Sunspots are one way we can track the activity of the Sun. There have been fewer sunspots than usual in recent years, and that may point toward an historic solar minimum.
Sunspots are dark patches that occasionally appear on the surface of the Sun. They aren’t actually dark. If you could see a sunspot by itself it would appear bright red, but since sunspots are about a quarter as bright as the rest of the Sun, they appear as dark regions. Since the early 1600s astronomers have counted the number of sunspots over the years, and we’ve noticed a few patterns. One is that sunspot counts vary between maximum and minimum over an 11-year period. There are other patterns as well, such as the Gleisberg Cycle, which lasts 80 – 90 years.
There are times when the pattern seems to break down, and the Sun can enter into an extended period of little sunspot activity. The most famous is the Maunder minimum of the 1600s. While we don’t have direct sunspot counts before the early 1600s, we can look at the levels of carbon-14 as measured from tree rings. Since carbon-14 levels have a good correlation to sunspot counts, we can get a handle on a much longer history of sunspots. It turns out there have been other periods of minimum activity, such as the Wolf minimum of the 1300s. In general, the sunspot activity of the Sun in recent centuries is somewhat higher than most, except for a period during the middle ages known as the Medieval maximum.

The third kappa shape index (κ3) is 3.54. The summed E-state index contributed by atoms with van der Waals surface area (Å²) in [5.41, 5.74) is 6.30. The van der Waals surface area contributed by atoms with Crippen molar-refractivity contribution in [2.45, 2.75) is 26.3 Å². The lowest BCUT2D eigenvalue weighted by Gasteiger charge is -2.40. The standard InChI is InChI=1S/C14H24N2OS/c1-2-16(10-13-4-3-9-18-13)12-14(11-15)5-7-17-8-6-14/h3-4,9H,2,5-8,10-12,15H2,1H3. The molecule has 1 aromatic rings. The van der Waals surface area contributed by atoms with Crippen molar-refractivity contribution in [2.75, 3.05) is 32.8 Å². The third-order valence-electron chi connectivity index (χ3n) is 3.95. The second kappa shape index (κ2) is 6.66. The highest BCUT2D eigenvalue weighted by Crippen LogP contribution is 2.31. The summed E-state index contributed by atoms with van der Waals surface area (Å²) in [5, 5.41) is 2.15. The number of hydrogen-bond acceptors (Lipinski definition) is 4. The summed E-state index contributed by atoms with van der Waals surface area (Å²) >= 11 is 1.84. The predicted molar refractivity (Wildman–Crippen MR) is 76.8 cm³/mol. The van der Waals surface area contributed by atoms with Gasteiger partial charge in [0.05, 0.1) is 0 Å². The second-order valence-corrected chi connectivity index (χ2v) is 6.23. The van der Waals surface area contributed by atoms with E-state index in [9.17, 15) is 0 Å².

For the past couple of cycles the sunspot maximums have been lower than usual. The pattern is similar to the early stages of the Dalton minimum in the early 1800s, which has raised the question of whether we are entering a period of reduced sunspot activity. This may also have some effect on global temperatures. The Dalton minimum saw a brief period of colder temperatures, and the Maunder minimum was marked by the “little ice age” where Europe and North America experienced a colder period. It should be stressed that connections between sunspot activity and global temperatures is still not clear. The Dalton cold period for example, saw the explosion of Mount Tambora, which would also contribute to cooler temperatures.
What is clear is that periods of minimal sunspot activity are notoriously difficult to predict. While the pattern of the past few cycles has similarities with the early Dalton minimum, it could also be a small fluke before a return to cycles as normal.